I also met two men in their early twenties who were fleeing with their adolescent sisters. In both cases, the brothers had received numerous threats in El Salvador and had fled to the U.S. in the previous year. Upon reaching the U.S., they tried to seek asylum. One was told inside the detention center where he was kept that since he was not “black or Muslim,” he could not do so. They both stated they were returned against their will and without every talking to a lawyer. Within days of their return, the gangs began forcibly recruiting their sisters to be “girlfriends”. Where both lived, girls who refused such advances had been kidnapped and never heard from again or found murdered, which I cross referenced with a Twitter site called Angel Desapercido. With their families, they decided to accompany their sisters to the U.S., but neither had much hope for their or their sister’s prospects of obtaining protection.
Within this context, many children report that their parents who had planned to return to El Salvador after paying for their education now fear doing so because of high violence and these kinds of stories. At least once a month, local news report the homicide of a recent deportee from the U.S., and several of the Salvadoran families I have met here indicated that they were extorted because of the remittances they receive from relatives in the U.S.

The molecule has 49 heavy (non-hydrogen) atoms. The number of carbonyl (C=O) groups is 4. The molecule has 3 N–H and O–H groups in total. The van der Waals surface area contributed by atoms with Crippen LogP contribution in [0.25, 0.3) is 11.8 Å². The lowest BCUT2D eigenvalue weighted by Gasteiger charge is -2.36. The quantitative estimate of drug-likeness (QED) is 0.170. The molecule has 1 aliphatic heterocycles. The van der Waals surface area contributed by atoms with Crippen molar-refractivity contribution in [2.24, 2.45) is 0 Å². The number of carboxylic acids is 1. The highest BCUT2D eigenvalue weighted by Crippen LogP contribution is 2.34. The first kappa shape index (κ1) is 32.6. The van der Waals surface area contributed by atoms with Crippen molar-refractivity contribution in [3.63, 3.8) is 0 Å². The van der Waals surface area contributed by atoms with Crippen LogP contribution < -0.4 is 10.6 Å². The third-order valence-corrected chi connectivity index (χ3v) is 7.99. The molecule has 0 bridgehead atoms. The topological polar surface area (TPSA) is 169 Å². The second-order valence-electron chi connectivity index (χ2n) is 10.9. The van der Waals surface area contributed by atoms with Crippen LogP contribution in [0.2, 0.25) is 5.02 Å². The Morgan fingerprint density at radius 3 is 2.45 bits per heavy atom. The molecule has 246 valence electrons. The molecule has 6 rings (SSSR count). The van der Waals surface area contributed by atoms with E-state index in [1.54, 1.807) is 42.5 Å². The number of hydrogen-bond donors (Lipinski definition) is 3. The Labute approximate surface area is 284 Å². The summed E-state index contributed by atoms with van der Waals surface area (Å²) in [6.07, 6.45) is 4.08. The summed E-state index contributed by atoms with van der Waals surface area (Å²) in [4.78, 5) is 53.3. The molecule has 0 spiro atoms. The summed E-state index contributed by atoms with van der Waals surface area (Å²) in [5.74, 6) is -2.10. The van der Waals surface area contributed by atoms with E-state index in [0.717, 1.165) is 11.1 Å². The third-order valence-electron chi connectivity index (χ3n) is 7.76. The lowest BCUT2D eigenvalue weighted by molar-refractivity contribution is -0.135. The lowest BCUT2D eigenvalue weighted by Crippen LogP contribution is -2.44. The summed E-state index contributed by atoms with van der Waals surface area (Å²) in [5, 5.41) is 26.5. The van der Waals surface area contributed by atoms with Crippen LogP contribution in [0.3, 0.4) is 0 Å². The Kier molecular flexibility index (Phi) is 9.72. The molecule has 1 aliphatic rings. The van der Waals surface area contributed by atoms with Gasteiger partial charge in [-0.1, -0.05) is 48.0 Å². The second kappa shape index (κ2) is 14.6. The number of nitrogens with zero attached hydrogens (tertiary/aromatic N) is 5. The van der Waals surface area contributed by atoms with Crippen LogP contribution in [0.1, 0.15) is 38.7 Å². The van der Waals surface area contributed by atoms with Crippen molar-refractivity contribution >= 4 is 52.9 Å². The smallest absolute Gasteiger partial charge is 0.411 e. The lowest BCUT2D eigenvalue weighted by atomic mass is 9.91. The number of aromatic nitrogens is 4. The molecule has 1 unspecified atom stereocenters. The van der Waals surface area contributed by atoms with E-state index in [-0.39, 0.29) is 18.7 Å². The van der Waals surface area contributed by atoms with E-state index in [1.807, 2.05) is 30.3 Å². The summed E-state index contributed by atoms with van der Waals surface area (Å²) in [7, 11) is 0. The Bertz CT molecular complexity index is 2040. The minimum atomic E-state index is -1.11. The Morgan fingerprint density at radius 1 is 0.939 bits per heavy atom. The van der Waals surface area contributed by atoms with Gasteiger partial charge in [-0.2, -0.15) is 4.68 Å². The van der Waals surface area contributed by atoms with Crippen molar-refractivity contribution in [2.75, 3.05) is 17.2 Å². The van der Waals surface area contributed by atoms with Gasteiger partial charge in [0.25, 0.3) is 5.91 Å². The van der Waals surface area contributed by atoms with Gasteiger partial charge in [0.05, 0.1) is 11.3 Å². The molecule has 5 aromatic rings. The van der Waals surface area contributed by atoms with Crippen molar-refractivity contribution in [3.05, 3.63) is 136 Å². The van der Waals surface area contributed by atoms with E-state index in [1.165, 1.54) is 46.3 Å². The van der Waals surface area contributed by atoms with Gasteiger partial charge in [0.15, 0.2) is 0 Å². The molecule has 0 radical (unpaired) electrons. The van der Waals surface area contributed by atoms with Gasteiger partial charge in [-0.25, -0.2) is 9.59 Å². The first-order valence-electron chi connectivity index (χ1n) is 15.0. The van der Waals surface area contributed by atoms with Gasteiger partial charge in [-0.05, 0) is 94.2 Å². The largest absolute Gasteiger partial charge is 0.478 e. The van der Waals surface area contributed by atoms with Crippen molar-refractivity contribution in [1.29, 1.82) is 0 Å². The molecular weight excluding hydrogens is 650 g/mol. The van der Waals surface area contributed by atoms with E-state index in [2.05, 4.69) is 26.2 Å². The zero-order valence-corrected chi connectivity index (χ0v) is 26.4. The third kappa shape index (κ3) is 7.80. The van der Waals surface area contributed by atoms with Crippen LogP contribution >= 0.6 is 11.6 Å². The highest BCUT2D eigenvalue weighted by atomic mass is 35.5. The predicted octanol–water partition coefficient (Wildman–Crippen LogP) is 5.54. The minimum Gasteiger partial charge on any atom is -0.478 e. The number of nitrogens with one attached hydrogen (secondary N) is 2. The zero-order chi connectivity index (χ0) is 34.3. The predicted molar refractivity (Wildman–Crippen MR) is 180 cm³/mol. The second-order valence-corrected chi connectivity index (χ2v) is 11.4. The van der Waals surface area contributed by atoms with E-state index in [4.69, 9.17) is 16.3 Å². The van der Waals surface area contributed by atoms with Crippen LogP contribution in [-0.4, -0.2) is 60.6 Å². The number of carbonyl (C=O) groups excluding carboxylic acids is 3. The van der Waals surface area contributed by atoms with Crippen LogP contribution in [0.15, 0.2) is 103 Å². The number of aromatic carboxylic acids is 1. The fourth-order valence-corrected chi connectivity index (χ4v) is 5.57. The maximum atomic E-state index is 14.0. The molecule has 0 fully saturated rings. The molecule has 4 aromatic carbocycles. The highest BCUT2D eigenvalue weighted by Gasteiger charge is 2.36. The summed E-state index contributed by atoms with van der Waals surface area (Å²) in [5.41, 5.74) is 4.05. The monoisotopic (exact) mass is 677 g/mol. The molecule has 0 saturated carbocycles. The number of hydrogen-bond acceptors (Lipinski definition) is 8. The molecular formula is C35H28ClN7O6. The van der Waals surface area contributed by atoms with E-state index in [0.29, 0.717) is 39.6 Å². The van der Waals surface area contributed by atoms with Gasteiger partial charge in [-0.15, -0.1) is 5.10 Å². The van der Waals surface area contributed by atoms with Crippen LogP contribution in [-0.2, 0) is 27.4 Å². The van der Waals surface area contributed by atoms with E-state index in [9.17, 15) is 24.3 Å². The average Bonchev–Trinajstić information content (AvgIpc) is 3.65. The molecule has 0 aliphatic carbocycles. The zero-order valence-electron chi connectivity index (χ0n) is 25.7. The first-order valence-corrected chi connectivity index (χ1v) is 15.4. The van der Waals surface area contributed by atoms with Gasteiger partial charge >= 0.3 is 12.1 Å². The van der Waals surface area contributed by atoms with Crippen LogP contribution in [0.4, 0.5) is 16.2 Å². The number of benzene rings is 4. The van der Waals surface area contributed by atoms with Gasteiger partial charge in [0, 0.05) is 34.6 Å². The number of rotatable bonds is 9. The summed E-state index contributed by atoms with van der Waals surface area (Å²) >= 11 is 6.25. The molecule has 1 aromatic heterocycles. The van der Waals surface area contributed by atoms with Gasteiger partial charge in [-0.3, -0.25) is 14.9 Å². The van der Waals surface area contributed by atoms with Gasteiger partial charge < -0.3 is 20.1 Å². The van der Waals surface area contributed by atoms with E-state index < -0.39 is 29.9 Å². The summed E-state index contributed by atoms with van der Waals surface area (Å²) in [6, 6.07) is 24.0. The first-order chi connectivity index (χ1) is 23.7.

My study is taking place in El Salvador, but I visited Guatemala and Honduras in October 2013 and know over 100 UAC from each country. The initial findings presented in this piece are common in the other two nations, as is reported in aforementioned publications by KIND, UNHCR, UCCSB, and the WRC. Primarily, while family reunification, poverty, and lack of opportunities are common considerations in UAC’s decision to emigrate, the most common cause of UAC’s exodus from Central America has been and continues to be increasing gang and cartel violence that disproportionately affects them as young people.